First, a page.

Black and Latino workers lost more income during pandemic


“The good news is that the safety net has worked well for people,” Collins says.

According to the survey, over the past year, the pandemic has had a profound effect on most American households, with 45% of those polled saying they had lost income, lost health care coverage, or had been infected with COVID-19. And the consequences of these negative experiences could linger for years in the form of medical debt. Notably, in the survey, 43% said recent medical debt resulted in them having a lower credit score, 35% said medical debt caused them to use up all their savings, and 27% said debt medical treatment had prevented them from paying for basic necessities, such as food, heat and rent.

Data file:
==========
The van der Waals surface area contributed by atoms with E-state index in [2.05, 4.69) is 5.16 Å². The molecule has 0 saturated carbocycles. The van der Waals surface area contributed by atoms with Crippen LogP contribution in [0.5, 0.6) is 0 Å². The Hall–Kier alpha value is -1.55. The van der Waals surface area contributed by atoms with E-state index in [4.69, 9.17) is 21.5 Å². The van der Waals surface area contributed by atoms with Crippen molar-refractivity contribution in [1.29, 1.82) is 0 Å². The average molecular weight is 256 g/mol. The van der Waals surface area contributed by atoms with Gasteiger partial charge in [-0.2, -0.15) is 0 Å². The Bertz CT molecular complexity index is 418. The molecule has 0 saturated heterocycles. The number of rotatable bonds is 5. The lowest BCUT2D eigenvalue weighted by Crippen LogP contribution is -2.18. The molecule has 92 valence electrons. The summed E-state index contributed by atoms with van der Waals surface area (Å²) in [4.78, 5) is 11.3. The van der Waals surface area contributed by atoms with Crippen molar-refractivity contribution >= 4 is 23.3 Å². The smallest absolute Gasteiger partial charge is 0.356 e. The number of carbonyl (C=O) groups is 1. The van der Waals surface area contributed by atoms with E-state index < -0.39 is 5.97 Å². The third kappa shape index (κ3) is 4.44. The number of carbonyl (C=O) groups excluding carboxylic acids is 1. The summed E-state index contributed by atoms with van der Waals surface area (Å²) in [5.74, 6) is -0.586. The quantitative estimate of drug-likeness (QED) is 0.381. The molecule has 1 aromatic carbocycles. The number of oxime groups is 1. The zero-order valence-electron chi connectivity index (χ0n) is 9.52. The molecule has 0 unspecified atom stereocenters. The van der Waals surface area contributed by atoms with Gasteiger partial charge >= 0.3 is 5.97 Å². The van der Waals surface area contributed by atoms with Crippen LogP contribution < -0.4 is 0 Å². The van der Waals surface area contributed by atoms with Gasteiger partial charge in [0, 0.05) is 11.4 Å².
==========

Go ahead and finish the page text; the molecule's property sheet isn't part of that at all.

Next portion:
Policymakers really need to “look at the high rate of people reporting that their credit scores have been affected by their medical debt,” Collins says. “This indicates that debts are being sent to collection agencies and their credit scores are ruined due to medical debts. Do we really want to penalize people’s finances for the health care they needed and wanted to pay for? “

Kenneth Terrell covers employment, age discrimination, work and occupations, careers and the federal government for the AARP. He previously worked for the Education Writers Association and American News and World Report, where he reported on government and politics, business, education, science and technology, and lifestyle news.

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